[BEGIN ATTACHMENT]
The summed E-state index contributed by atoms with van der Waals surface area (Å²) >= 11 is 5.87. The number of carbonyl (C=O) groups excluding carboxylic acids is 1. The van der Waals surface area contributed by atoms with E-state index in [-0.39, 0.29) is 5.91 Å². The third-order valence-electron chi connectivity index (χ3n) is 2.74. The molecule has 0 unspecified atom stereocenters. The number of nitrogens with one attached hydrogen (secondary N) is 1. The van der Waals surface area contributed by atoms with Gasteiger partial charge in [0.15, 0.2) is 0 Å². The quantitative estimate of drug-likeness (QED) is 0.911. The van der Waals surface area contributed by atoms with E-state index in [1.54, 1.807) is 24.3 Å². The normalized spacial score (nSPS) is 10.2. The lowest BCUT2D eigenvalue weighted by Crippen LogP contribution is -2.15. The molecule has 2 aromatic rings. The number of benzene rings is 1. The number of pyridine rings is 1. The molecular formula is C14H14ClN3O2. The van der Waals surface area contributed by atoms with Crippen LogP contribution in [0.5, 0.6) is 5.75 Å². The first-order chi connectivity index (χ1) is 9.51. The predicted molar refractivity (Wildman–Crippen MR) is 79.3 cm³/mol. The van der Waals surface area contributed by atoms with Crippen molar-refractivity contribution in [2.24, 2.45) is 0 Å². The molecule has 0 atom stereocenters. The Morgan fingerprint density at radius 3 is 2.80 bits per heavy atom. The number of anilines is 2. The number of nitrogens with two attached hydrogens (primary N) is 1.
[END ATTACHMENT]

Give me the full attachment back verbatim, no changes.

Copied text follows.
The summed E-state index contributed by atoms with van der Waals surface area (Å²) >= 11 is 5.87. The number of carbonyl (C=O) groups excluding carboxylic acids is 1. The van der Waals surface area contributed by atoms with E-state index in [-0.39, 0.29) is 5.91 Å². The third-order valence-electron chi connectivity index (χ3n) is 2.74. The molecule has 0 unspecified atom stereocenters. The number of nitrogens with one attached hydrogen (secondary N) is 1. The van der Waals surface area contributed by atoms with Gasteiger partial charge in [0.15, 0.2) is 0 Å². The quantitative estimate of drug-likeness (QED) is 0.911. The van der Waals surface area contributed by atoms with E-state index in [1.54, 1.807) is 24.3 Å². The normalized spacial score (nSPS) is 10.2. The lowest BCUT2D eigenvalue weighted by Crippen LogP contribution is -2.15. The molecule has 2 aromatic rings. The number of benzene rings is 1. The number of pyridine rings is 1. The molecular formula is C14H14ClN3O2. The van der Waals surface area contributed by atoms with Crippen LogP contribution in [0.5, 0.6) is 5.75 Å². The first-order chi connectivity index (χ1) is 9.51. The predicted molar refractivity (Wildman–Crippen MR) is 79.3 cm³/mol. The van der Waals surface area contributed by atoms with Crippen molar-refractivity contribution in [2.24, 2.45) is 0 Å². The molecule has 0 atom stereocenters. The Morgan fingerprint density at radius 3 is 2.80 bits per heavy atom. The number of anilines is 2. The number of nitrogens with two attached hydrogens (primary N) is 1.